Just a GIF: That’s all it took to hack your WhatsApp messages, files
WhatsApp users may have been targeted by hackers through malicious GIFs. This bug let hackers gain access to user’s data on the app.
WhatsApp was recently affected with a double-free bug that allowed hackers to gain access to user data through GIFs. WhatsApp has since patched the bug with the latest version of the app.
This bug was discovered by information security enthusiast 'Awakened' who posted the details on GitHub. According to the post, hackers could get inside someone's phone by sending malicious GIF files to the user. The GIF file should however be sent as a document and not as a media file for the bug to work. Once the corrupted GIF is received, the bug is triggered through WhatsApp's Gallery folder.
The researcher notes that just opening the WhatsApp Gallery to send images or videos is enough to trigger the bug. Even if the user doesn't send any file the bug will still be activated giving hackers remote access. WhatsApp's Gallery folder shows a preview of images, videos and GIFs received on the app. Since the media file including the malicious GIF is already downloaded and previewed, the bug will be triggered.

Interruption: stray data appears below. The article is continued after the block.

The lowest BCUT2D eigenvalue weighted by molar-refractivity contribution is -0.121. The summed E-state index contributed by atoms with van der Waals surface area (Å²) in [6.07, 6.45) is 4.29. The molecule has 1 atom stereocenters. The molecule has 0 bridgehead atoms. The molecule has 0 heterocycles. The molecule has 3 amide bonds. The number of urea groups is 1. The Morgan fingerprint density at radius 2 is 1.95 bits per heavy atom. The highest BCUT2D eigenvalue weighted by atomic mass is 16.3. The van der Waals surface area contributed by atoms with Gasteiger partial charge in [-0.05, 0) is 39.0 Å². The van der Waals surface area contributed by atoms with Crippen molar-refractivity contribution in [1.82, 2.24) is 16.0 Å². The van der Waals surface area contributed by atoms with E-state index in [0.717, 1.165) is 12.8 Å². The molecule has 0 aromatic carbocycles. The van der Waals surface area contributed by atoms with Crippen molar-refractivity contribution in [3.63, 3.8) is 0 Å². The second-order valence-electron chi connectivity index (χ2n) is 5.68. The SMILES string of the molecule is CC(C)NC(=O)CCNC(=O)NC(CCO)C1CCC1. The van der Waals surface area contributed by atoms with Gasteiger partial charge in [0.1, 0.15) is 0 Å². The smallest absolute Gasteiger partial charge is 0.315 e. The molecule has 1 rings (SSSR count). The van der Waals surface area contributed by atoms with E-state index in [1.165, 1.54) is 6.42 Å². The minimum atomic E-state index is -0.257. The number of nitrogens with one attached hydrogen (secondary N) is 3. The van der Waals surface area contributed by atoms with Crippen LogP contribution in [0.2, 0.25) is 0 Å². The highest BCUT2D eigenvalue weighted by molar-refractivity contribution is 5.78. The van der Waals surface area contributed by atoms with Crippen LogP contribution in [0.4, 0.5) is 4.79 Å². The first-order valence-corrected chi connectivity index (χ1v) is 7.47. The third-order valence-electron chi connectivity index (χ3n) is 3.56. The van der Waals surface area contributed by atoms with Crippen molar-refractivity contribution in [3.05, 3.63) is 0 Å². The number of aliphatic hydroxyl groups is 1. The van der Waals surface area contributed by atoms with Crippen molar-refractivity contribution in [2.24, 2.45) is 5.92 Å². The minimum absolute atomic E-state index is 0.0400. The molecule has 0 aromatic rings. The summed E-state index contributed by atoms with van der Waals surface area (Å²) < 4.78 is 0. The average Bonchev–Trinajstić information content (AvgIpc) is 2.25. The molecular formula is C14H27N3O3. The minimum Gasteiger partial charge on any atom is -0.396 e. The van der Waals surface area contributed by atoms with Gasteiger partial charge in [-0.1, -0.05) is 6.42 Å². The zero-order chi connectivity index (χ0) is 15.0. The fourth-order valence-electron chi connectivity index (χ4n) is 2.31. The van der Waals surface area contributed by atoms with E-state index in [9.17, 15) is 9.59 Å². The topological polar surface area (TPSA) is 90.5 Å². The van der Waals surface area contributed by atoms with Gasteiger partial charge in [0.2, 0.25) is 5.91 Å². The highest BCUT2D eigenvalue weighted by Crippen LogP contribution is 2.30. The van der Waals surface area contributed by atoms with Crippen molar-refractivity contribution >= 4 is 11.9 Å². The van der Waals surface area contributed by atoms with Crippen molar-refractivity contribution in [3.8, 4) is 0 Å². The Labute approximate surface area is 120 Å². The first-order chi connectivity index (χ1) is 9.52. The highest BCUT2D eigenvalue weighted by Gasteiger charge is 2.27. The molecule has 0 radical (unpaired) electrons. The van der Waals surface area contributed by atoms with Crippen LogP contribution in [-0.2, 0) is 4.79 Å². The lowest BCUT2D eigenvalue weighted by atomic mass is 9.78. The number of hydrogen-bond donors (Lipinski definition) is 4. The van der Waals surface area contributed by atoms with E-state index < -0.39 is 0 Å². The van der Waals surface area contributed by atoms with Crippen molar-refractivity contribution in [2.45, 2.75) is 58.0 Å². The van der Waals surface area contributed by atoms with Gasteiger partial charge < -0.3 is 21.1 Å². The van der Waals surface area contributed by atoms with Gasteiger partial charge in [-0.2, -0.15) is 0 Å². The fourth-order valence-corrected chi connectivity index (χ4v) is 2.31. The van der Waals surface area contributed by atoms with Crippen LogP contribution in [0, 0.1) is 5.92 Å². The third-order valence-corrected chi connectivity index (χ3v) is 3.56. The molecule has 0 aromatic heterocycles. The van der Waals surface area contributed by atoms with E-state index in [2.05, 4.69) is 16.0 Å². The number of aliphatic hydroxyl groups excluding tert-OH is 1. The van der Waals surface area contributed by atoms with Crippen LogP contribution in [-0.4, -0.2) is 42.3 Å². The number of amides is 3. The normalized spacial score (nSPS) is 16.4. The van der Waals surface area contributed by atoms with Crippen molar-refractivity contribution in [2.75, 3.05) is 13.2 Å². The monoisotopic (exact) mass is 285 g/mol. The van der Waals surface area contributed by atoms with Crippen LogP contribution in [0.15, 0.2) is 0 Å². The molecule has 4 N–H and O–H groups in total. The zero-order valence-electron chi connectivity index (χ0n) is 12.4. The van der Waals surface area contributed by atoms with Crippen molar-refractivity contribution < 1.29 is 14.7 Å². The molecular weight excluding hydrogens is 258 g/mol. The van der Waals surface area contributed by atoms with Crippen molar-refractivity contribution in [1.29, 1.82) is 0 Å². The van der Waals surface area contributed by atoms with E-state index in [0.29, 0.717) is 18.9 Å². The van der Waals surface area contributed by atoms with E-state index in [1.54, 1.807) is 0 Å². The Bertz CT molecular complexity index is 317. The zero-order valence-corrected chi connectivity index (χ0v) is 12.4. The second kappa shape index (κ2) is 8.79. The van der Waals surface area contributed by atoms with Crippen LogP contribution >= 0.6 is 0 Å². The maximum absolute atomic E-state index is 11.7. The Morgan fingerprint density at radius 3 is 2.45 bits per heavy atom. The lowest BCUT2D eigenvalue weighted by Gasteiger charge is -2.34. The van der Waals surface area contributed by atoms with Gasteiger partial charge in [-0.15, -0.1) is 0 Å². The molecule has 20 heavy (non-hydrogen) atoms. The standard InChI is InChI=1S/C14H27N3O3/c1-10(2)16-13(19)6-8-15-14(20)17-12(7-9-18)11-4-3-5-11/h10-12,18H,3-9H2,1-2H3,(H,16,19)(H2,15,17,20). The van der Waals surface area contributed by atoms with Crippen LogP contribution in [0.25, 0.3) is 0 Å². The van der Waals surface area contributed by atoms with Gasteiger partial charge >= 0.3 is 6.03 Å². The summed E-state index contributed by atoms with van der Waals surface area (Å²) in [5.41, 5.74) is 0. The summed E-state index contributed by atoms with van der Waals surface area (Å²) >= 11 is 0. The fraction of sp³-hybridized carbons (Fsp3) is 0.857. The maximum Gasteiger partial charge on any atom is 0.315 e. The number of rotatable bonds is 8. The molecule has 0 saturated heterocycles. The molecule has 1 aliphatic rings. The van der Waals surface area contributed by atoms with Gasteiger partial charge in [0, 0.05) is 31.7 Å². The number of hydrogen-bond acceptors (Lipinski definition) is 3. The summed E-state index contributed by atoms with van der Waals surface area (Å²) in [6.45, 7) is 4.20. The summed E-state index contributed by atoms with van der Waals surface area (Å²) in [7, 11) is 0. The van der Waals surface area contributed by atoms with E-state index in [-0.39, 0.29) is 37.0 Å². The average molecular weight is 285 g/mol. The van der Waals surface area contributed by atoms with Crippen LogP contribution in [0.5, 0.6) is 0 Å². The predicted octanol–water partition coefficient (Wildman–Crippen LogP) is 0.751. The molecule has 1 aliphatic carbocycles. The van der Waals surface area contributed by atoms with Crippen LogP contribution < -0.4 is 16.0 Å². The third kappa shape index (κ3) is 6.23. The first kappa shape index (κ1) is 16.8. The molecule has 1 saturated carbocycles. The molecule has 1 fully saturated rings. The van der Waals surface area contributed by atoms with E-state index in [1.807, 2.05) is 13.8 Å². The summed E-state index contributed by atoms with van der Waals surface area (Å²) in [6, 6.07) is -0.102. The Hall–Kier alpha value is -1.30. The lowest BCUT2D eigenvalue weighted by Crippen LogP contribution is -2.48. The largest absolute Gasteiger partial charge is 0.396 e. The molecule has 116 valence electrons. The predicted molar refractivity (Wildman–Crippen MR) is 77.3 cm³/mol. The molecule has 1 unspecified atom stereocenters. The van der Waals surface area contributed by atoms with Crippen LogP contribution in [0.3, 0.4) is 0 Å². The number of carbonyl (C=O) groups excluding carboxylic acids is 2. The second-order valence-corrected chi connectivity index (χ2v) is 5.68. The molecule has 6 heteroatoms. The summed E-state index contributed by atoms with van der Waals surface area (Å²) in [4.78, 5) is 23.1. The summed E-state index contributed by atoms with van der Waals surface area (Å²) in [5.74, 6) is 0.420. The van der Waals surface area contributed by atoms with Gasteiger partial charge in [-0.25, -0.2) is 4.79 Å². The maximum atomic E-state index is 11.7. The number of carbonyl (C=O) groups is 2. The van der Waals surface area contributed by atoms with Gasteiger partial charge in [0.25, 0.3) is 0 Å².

The researcher further explains that this bug works well on phones running Android 8.1 and Android 9 versions. In Android versions below Android 8.0 the bug can still work but it fails to register as the app will simply crash before completion of the hack.
Facebook after being informed of the hack fixed the bug in WhatsApp version 2.19.230. It even responded to the discovery through a statement to The Next Web - "The key point that the [vulnerability disclosure] makes is that this issue affects the user on the sender side, meaning the issue could in theory occur when the user takes action to send a GIF. The issue would impact their own device." a WhatsApp person told TNW. "It was reported and quickly addressed last month. We have no reason to believe this affected any users though of course we are always working to provide the latest security features to our users."
The researcher then replied saying that WhatsApp's claim isn't correct and even shared a demo of how the bug can be triggered.
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